Weak Passwords Allow Cybercriminals To Go Through The "Front Door"

23andMe, the popular DNA testing company, has launched an investigation after client information was listed for sale on a cybercrime forum in early October this year.

The sales post was published on the forum with a link to a sample of allegedly "20 million pieces of data" from the genetic testing company, claiming that it was "the most valuable data you'll ever see." The first leak included one million lines of data, but later the threat actor began offering bulk data profiles ranging from $1 to $10 per account in batches of 100, 1,000, 10,000, and 100,000 profiles. The information leaked in the breach includes names, usernames, profile photos, gender, birthdays, geographical location, and genetic ancestry results.

23andMe, a U.S. biotechnology and genomics firm offering genetic testing services to customers who send a saliva sample to its labs and in return get back an ancestry and genetic predispositions report, has confirmed that the data is legitimate and stated that "the threat actors used exposed credentials from other breaches to access 23andMe accounts and steal the sensitive data," meaning that recycled login credentials accessed from other cyber incidents were used to gain access to accounts with the DNA company.

The scope of the breach remains unclear, and it is unknown whether the threat actors have been in contact with 23andMe directly. "23andMe Cyberbreach Exposes DNA Data, Potential Family Ties" darkreading.com (Oct. 06, 2023)

 

Commentary

 

The reporting of this incident suggests that the servers used by 23andMe were not compromised, but the information was accessed through the front door, so to speak. Cyberthieves used stolen passwords taken from other breaches and, because many users continue to use the same passwords for multiple accounts, the cyberthieves simply used the stolen logins to access the DNA data stored on 23andMe's network.

The U.S. Federal Communications Commission (FCC) warns against reusing passwords for different accounts. The FCC suggests the following best practices.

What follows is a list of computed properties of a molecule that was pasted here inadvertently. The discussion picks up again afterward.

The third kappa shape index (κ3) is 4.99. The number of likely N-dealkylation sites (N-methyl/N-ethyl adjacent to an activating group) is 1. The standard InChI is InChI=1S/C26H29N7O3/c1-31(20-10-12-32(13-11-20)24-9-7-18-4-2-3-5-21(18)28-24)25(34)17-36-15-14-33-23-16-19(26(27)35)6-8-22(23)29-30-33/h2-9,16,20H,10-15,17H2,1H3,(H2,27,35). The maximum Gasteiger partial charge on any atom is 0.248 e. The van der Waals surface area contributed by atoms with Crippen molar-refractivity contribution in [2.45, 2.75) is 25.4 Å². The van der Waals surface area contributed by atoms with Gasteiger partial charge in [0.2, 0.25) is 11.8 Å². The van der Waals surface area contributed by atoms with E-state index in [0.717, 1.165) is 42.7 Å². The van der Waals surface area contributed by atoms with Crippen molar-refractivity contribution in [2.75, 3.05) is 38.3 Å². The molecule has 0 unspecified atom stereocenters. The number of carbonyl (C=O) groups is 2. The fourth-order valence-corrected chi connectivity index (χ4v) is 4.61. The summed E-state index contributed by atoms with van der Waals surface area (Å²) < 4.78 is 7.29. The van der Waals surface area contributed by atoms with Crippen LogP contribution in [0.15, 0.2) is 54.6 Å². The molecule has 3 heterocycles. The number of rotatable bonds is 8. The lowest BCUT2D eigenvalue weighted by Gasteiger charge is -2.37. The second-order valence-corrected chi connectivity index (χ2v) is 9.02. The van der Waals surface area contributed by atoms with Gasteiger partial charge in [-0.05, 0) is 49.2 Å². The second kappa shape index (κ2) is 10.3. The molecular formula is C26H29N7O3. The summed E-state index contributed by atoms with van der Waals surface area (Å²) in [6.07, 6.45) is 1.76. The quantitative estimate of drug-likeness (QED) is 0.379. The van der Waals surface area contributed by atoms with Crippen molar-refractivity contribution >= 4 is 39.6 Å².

Never use the same password for multiple accounts, especially for the most sensitive ones, such as bank accounts, credit cards, legal or tax records, and files containing medical information. Otherwise, someone with access to one of your accounts may end up with access to many others.

Never use passwords that can be easily guessed, such as common words and birthdays of family members. Instead, use a combination of letters, numbers, and symbols. The longer and stronger the password, the safer your information.

Yet, despite the FCC's common sense and easy-to-do best practice, surveys released in 2023 show that around 65 percent of individuals reuse passwords across multiple accounts and almost 13 percent of people use a single password for every account. Over four million individuals worldwide keep "Password" as their password.

Moreover, around 81 percent of company data breaches are caused by poor passwords. The average employee reuses a single password as many as thirteen times. Forty-nine percent of employees change or add a character to their password when updating their company password.

The 23andMe incident illustrates the importance of never using the same password for more than a single account. An organization seeking to strengthen its defenses could significantly reduce its risk of becoming the victim of a successful cyberattack by requiring long, strong, and hard-to-guess passwords to access its network and requiring those passwords to be changed regularly.

 

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